At my school, coding is done during classes in the Computer Lab which means it’s typically done on desktop computers. As I have mentioned in the past, my students often use Scratch to create games and to show what they know in other curricular areas. I do have a couple of iPads and a few Android tablets that I can and do use with students. For events like the Hour of Code, I will also sometimes borrow tablets from parents for student use. I am always on the lookout for coding apps on tablets and mostly on iPads because that’s what I can usually borrow.
I also do presentations and training sessions on coding at tech fairs and conferences. I always say that coding can be used across the curriculum to let students show what they know using code and I firmly believe this is true. In order to use coding across the curriculum, it is helpful for coding apps (and websites) to allow students to:
- Tell stories which means sprites (characters) must be able to be customized and must be able to interact with other sprites (characters)
- Create quizzes (and games) which means there should be a way to notify if a question is answered correctly or not or if a game is won or lost; often this means a way to keep score
- Use math calculations
- Draw pictures with code
- Import custom images and sounds
Since many schools these days have 1:1 iPads, I am often asked about block-based coding on iPads. Okay, to be honest, the question I am usually asked is, “Can I run Scratch on the iPad?”
Unfortunately, since Scratch is written in Flash, it doesn’t run on the iPad or most other tablets. There are other block-based coding options that run on the iPad (and some on Android tablets, as well) but none I have found have all of the capabilities that Scratch does for creating cross-curricular projects.
Here are some block-based coding apps that I use and recommend. These all let students create projects starting with a blank canvas:
Link to Spreadsheet
Do you have a block-based coding app or website (that runs on the Safari or Chrome browser on an iPad) that you feel is a perfect replacement for Scratch on the iPad? Please share!
In past years, I have had students create a website using HTML and CSS and then upload their site to a folder on Google Drive. The directions that I had in place for this do not work with the new Google Drive but it is still possible to do this:
- Create a folder on your Google Drive and publicly share it. I don’t think this works with anything but publicly shared folders but you could try it and see.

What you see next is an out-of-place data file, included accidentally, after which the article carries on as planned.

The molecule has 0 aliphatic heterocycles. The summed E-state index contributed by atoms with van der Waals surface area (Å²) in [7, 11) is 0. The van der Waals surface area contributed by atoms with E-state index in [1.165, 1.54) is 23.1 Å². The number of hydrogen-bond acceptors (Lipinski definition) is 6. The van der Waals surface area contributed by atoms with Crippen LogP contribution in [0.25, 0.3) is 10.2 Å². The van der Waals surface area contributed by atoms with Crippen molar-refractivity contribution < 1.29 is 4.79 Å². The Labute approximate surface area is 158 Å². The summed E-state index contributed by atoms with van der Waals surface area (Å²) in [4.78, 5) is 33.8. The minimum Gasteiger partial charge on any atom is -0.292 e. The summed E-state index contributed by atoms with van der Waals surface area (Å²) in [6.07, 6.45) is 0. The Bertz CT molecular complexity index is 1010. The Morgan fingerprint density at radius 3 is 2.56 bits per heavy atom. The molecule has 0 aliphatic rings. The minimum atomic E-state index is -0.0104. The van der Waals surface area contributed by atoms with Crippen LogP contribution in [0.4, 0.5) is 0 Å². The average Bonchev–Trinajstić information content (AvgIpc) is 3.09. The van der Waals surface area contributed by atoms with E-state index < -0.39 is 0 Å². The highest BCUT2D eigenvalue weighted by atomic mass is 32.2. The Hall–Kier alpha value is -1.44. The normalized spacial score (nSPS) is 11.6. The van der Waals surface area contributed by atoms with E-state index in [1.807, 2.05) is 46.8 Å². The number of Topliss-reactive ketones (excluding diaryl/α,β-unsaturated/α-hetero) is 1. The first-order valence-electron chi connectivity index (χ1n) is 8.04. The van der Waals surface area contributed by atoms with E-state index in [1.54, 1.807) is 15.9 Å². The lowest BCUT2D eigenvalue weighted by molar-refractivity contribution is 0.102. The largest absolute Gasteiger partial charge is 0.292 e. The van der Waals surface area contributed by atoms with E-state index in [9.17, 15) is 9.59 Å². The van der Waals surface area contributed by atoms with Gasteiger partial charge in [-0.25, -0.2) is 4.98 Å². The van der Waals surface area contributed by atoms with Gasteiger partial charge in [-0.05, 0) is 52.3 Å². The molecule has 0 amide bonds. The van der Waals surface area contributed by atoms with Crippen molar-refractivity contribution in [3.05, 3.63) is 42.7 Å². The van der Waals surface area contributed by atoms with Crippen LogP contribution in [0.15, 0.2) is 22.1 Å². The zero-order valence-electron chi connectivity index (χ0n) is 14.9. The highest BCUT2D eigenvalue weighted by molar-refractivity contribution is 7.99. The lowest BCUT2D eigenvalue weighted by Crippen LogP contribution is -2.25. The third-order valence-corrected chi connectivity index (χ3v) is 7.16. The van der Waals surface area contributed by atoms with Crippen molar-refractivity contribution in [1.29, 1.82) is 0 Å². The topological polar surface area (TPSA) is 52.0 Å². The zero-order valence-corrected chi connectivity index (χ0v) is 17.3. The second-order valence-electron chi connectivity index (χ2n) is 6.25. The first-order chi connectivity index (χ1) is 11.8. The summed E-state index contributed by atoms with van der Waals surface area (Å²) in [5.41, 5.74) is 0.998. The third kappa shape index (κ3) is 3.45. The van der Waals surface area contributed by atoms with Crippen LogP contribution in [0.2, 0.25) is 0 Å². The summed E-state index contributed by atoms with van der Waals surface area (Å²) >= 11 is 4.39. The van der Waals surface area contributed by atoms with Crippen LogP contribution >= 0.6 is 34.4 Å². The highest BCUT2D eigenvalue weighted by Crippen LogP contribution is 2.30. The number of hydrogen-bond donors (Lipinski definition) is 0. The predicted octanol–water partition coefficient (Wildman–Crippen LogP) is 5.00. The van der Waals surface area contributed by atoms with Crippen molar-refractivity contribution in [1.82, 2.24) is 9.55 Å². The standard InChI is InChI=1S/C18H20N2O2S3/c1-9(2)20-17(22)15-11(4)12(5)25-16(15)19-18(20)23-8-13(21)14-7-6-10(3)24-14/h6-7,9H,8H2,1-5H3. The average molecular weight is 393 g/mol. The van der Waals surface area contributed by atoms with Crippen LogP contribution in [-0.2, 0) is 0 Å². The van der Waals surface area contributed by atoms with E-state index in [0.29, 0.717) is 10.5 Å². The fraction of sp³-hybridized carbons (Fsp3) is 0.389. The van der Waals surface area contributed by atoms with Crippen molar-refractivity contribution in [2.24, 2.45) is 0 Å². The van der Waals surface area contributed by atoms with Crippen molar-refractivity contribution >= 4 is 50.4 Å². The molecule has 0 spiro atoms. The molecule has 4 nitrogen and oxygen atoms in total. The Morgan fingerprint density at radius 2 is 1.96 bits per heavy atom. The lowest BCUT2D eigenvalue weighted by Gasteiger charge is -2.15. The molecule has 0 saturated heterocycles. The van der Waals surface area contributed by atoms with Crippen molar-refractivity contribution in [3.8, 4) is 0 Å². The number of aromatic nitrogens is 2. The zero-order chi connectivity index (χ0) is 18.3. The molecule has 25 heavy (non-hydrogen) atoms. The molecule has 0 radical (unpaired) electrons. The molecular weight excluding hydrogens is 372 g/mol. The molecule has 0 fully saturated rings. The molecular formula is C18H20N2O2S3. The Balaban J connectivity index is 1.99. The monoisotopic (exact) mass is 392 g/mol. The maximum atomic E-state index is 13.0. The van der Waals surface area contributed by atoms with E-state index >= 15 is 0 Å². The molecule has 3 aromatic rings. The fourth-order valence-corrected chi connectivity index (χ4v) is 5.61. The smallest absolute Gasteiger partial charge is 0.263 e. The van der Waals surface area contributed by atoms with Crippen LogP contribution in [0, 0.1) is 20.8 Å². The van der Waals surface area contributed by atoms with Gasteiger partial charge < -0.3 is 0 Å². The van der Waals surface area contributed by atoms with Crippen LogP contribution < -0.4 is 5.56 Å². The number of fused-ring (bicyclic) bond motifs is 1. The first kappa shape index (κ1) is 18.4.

- Upload the HTML, CSS, image files, etc. into the folder created. Do NOT convert the files!
- Copy the ID from the link shown for the folder; i.e. https://drive.google.com/folderview?id=0B9SpIwhzRZ4odF9uVUdNZzRYcU0&usp=sharing, you would copy the part after id= and before &usp=sharing.
- The website would be located at http://googledrive.com/host/ID_copied_in_Step3/index.html. For example, the “Hello, World” site for the ID above, is located at http://googledrive.com/host/0B9SpIwhzRZ4odF9uVUdNZzRYcU0/index.html If the main page of your website is something other than index.html, this should be changed in the link.
As you can see, the link to the site is long and not easy to remember so I usually have students use a URL shortener for sharing. Google’s URL Shortener is a good choice especially for Google App schools because you can track how many times the link is used using your Google Apps account. I also recommend TinyURL because students can create a short URL that includes a custom name that makes sense without creating an account.
Last year all of my Kindergarten through 8th grade students participated in the Hour of Code. It was a truly great week in the lab and amazing to be a part of 15 million+ participating.
Plans are underway again this year for the Hour of Code in the lab. Can Hour of Code really have 100 million participants this year? The Hour of Code at our school will be a “teaser” for a larger Computer Science unit that will be happening during the second semester. I had hoped to have a Family Coding Night as part of our Hour of Code activities this year. December is so busy with holiday activities that I don’t think that will be happening this year but it may be something we do in the spring instead.
My goal with the Hour of Code is to get the students excited about the possibilities in Computer Science and to, hopefully, create something. Last year, we used a lot of leveled coding puzzles which are great and teach coding concepts but don’t really create anything.
This year, I would like to concentrate on creation options with coding as much as possible assuming we can overcome our technical issues: